“Be curious and ask questions. Don’t just accept things as they are. Scientists always ask ‘why’ and ‘how.’ And…read as many books and magazines as you can about science.”
That advice was found in a textbook written for students in elementary school. Had it been written as a stand-alone paragraph, I’d have thoroughly appreciated the quote. But this advice was at the end of a one-page write up in a children’s Science textbook that promoted vaccines. Had the authors of the book, or the doctor himself, an immunologist, added that some vaccines can cause some problems for some people, I’d have not been disappointed.
But I was.
I honestly shouldn’t have been, especially since this sentence was also included in that one-page write up: “Many immunologists hope that vaccines—medicines usually given through a shot—will prevent people from getting sick.” That was my hope, too, as a young mother. Vaccines are the hope for a lot of young mothers.
Until they’re not.
The desire, to help our children be healthy, is strong. So is putting faith into vaccines. When you think you are doing the right thing for your child, like keeping them up-to-date on shots, all sorts of hope happens. It’s only after a vaccine reaction occurs can that hope fade away. Sometimes, depending on the severity of the injury, it will take time for that to happen. Eventually, all hope may completely disappear. When I finally realized what was happening to my own child, which was only after I thought to ask ‘why’ and ‘how’ like that immunologist encourages young students to do, it was too late.
My son’s health was far worse post-vaccination.
Vaccine reactions are not talked about like they should be. Why they happen and how to prevent them are topics officials wish that you just not ask. If you dare, you could be silenced. We have been. So have others. More surely will be.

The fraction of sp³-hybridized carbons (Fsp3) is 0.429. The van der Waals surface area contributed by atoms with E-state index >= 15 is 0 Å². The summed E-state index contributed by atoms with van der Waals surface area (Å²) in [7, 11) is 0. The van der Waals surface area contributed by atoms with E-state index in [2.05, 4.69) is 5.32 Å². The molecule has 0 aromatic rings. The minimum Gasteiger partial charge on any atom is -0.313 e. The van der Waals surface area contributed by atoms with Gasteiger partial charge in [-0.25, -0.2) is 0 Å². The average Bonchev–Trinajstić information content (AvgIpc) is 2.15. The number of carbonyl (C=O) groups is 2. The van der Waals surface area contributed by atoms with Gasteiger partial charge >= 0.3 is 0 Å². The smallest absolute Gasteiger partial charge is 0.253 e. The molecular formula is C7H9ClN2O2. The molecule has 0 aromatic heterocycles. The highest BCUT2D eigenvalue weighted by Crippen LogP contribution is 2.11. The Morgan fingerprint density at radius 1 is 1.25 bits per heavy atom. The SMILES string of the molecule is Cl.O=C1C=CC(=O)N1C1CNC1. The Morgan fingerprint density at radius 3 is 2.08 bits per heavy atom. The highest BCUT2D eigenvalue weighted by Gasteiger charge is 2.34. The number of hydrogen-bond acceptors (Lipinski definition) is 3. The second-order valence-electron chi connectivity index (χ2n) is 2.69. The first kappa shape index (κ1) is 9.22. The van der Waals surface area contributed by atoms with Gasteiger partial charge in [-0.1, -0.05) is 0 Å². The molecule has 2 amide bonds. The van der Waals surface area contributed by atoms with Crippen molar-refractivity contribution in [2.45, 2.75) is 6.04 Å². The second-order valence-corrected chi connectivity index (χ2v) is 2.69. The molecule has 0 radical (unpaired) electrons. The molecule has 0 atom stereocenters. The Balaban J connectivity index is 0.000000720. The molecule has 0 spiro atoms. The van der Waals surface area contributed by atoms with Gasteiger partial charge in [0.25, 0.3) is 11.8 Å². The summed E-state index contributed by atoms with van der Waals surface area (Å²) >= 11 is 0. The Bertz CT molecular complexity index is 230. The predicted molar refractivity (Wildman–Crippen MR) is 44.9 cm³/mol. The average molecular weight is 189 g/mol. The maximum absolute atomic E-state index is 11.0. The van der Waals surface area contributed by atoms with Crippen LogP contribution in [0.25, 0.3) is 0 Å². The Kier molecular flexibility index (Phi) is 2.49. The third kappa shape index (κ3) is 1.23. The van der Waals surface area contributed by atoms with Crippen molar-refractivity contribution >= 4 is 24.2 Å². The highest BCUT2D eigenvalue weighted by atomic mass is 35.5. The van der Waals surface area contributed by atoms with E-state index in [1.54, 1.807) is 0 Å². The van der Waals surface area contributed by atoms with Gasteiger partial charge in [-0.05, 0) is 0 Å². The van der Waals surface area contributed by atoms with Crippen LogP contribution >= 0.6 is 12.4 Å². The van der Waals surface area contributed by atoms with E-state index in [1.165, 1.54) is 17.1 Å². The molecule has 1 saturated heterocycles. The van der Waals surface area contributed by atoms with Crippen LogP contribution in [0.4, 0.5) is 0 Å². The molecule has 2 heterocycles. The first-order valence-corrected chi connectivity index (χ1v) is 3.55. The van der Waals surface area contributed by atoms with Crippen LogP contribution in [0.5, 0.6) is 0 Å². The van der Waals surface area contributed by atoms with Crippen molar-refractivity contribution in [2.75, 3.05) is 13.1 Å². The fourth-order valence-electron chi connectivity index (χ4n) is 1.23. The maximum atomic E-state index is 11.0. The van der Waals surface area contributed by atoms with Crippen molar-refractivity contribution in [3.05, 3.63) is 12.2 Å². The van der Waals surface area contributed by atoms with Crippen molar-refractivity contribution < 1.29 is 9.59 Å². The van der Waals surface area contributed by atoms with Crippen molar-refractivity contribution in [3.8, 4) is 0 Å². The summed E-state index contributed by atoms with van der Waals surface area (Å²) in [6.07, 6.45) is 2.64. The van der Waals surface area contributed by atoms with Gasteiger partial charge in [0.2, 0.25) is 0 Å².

Even though negatives exist, only those grateful for these medical product will be allowed to be vocal. I wish that they’d be more cautious in what they say, especially about the experimental COVID19 vaccines. With how quickly they made their appearance, and with how not everything can possibly be known about them yet, now is the perfect time for all of us to be asking questions about them.
Once a staunch believer in vaccines, it took several rounds of several different vaccines causing issues for my child for me to change my mind about them. And those vaccines had years’ worth of research on the books! The more I learned about them, and that they did cause problems for others, it’s no wonder I went from feeling hopeful to experiencing utter despair. If I learned anything from that time in my life, it was to continue to ask questions.
That’s something I do still to this day.
“…Years ago, people often died of diseases (such as smallpox) that no one gets any more—thanks to vaccines...”
Thanks to vaccines, my son lost skills. Thanks to vaccines, he’s prone to more illness. Thanks to vaccines I’m wiser than I once was though. For that, I will always be grateful. I asked why, I asked how, I asked all the questions I could think of because what I was told about vaccines – that they would only help my child – was not happening. I went back and asked more when new questions and concerns came to my mind. I know others would prefer I and other parents not question any of them, including the COVID-19 vaccines, but go ahead.
Read the books and the magazines that will educate you.
Do it before more people who want you to know the truth are censored.
Do it before the information you need is removed. Science is about asking why and how. It should never be about hiding facts or silencing people.
Cathy Jameson is a Contributing Editor for Age of Autism.